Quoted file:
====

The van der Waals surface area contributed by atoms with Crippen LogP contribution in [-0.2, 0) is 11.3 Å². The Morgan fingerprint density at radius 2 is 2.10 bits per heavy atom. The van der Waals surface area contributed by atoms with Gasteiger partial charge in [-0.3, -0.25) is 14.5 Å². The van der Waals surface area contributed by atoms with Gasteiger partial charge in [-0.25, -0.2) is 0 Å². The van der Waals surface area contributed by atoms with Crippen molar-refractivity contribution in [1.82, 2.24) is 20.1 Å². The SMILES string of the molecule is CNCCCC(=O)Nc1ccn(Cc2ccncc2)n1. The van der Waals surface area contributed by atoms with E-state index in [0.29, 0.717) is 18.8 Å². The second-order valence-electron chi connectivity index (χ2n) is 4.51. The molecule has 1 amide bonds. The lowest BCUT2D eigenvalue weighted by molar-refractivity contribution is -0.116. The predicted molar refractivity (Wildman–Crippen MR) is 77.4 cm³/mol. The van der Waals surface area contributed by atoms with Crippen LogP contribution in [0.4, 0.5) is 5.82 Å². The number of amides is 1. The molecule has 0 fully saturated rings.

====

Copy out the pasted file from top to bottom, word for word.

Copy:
The van der Waals surface area contributed by atoms with Crippen LogP contribution in [-0.2, 0) is 11.3 Å². The Morgan fingerprint density at radius 2 is 2.10 bits per heavy atom. The van der Waals surface area contributed by atoms with Gasteiger partial charge in [-0.3, -0.25) is 14.5 Å². The van der Waals surface area contributed by atoms with Gasteiger partial charge in [-0.25, -0.2) is 0 Å². The van der Waals surface area contributed by atoms with Crippen molar-refractivity contribution in [1.82, 2.24) is 20.1 Å². The SMILES string of the molecule is CNCCCC(=O)Nc1ccn(Cc2ccncc2)n1. The van der Waals surface area contributed by atoms with E-state index in [0.29, 0.717) is 18.8 Å². The second-order valence-electron chi connectivity index (χ2n) is 4.51. The molecule has 1 amide bonds. The lowest BCUT2D eigenvalue weighted by molar-refractivity contribution is -0.116. The predicted molar refractivity (Wildman–Crippen MR) is 77.4 cm³/mol. The van der Waals surface area contributed by atoms with Crippen LogP contribution in [0.4, 0.5) is 5.82 Å². The number of amides is 1. The molecule has 0 fully saturated rings.